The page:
Yale News

In the midst of the global pandemic, Yale has quietly continued to solicit funds during the initial phase of its most recent capital campaign.

During the silent phase of this campaign, the Office of Development has been soliciting donations from a smaller group of wealthy alumni and refining its messaging before going public next year with a campaign name, logos and explicit fundraising goals. Currently, the campaign target is $6 billion, according to Associate Vice President for Development and campaign director Eugénie Gentry. Since the campaign’s start in July 2018, the office expects to have committed between 40 and 50 percent of that goal by next October.

“It moves up our level of giving and our level of engagement with alums as a result of a concerted, focused effort over the campaign period,” Gentry said. “And in doing so propel[s] the institution forward to a new level of giving and involvement that can be sustained once the campaign is concluded.”

When the coronavirus pandemic first struck the U.S., donations paused between mid-March and mid-May, Vice President for Alumni Affairs and Development Joan O’Neill told the News. Yale canceled its annual solicitations, and alumni volunteers who would have held gift conversations at reunions felt uncomfortable asking people to donate during the financial downturn.

But June came on strong, O’Neill said, and the campaign ended up with a successful fundraising year. Alumni became particularly interested in donating to financial aid and the University’s efforts toward diversity, equity and inclusion during the economic slowdown and instances of police brutality this summer, she said.

Once the campaign goes public and the University reaches out to more people, the effects of the current economic crisis on giving may be more apparent, O’Neill predicted. People whose jobs may not be stable during the pandemic — including restaurant owners, artists or younger alumni — may be less likely to give to Yale. O’Neill added that this same group of people tends to give to Yale from their income, as opposed to other alumni who give based on other assets, such as investments.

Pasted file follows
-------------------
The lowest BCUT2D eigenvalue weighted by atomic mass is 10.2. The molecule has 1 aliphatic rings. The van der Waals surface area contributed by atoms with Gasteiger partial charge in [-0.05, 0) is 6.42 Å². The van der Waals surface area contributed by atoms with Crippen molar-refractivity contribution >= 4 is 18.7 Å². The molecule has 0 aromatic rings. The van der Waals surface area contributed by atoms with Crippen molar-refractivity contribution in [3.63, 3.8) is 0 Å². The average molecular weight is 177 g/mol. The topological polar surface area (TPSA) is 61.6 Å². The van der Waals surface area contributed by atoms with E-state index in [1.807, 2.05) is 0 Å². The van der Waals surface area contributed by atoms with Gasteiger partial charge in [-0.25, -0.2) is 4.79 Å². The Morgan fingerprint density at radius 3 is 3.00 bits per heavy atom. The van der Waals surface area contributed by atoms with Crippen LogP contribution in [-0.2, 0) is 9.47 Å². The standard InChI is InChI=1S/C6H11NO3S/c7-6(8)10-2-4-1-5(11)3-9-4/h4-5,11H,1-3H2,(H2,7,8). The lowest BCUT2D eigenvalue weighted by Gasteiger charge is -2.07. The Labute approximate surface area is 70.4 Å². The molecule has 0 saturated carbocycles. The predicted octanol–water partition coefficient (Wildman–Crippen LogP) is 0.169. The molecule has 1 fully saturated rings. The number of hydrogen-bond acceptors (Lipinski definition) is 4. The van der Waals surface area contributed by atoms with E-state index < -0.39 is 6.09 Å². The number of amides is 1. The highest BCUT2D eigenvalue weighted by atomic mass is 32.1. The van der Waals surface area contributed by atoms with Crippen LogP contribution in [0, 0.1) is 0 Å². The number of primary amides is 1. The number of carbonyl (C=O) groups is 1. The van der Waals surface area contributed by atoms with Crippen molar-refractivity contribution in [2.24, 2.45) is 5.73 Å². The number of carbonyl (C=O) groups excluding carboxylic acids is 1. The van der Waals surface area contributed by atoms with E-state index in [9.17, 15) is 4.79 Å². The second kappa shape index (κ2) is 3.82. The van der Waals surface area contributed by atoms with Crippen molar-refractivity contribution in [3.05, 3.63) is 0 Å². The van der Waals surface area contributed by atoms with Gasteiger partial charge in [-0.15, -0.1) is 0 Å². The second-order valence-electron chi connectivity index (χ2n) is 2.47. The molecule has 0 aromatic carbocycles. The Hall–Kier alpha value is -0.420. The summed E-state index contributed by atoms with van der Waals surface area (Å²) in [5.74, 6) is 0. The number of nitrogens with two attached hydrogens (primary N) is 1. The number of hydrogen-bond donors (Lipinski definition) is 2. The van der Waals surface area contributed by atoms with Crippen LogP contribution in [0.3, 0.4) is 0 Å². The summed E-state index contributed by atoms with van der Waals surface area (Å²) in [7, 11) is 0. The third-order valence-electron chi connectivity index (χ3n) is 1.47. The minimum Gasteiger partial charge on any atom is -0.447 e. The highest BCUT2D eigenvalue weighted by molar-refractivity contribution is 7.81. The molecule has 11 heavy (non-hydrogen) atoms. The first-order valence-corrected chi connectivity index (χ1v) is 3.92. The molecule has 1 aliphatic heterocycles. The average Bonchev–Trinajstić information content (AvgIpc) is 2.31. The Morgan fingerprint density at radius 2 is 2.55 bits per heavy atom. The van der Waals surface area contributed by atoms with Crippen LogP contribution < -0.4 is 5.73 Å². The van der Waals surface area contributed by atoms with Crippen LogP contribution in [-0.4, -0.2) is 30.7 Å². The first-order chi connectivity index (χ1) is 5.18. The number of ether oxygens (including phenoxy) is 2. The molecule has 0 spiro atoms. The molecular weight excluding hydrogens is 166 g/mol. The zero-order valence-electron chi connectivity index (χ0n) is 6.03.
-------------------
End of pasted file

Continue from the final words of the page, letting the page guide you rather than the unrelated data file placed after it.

“For whatever reason, the markets are stronger than any of us can explain,” O’Neill said. “They may make us nervous, but in reality a lot of people who have their money in the markets may not be impacted as much.”

The goal of a capital campaign is to substantially increase the amount given to the University each year, even after the campaign ends. Before Yale’s last capital campaign began in 2006, the University was raising about $250 million per year, Gentry said. The campaign brought that number up to more than $400 million per year. In recent years, the University has accrued about $600 million per year.

Though $6 billion may seem like an astronomical sum, it is roughly comparable to Yale’s peer institutions. In Harvard University’s last capital campaign, which closed in 2018, it raised $9.6 billion against a $6.5 billion goal. Northwestern University has raised almost $5 billion in the past six years of its most recent campaign.

Yale’s campaign will finance developments across the University. Chief priorities include constructing a new drama building, financing scientific innovation and transitioning the Jackson Institute of Global Affairs to a full-fledged professional school. Additionally, the campaign aims to increase financial aid and chip away at graduate and professional student debt.

The campaign has been entirely remote since March. The office, deans and University President Peter Salovey have continued meeting with potential donors over Zoom. With people they know well, the conversation has flowed naturally, O’Neill said. But she added that it is harder to build rapport through a screen.

Similar to its work training professors, the Poorvu Center for Teaching and Learning has instructed the office on how to use Zoom, giving advice on tactics such as when to utilize breakout rooms.

Monty Shepardson, deputy director of principal gifts development, said that though the method of communication has changed, the content of conversations with potential donors has stayed the same. In some cases, she said, it has been easier than ever before to schedule virtual meetings with alumni.

Campaigns are almost never smooth sailing, O’Neill said. Because they last for many years, there is usually an economic downturn at some point.

“You have time beforehand and you have time afterwards,” O’Neill said. “You pay attention to people and you show them how much the University values them, so that when they feel like the time is right, Yale gets back at the top of their list.”

The campaign’s tentative goal to raise $6 billion could change as the silent phase progresses. And meeting the stated aim does not mean the University will have that amount in cash — the campaign target includes both gifts the University has and gifts that people have committed to giving in the future.

According to O’Neill and Gentry, the ultimate aim of a campaign is to meet or exceed the stated fundraising goal.

“The idea of a campaign is to succeed,” O’Neill said. “Nobody wants to not have a celebration at the end of the finish line.”

The office is considering creative ideas to celebrate the launch of the capital campaign’s public phase, O’Neill said, as the usual black-tie event in New Haven may not be possible by next fall. They are considering a hybrid in-person and remote kickoff.

The University’s last capital campaign, Yale Tomorrow, raised $3.88 billion.

Rose Horowitch | rose.horowitch@yale.edu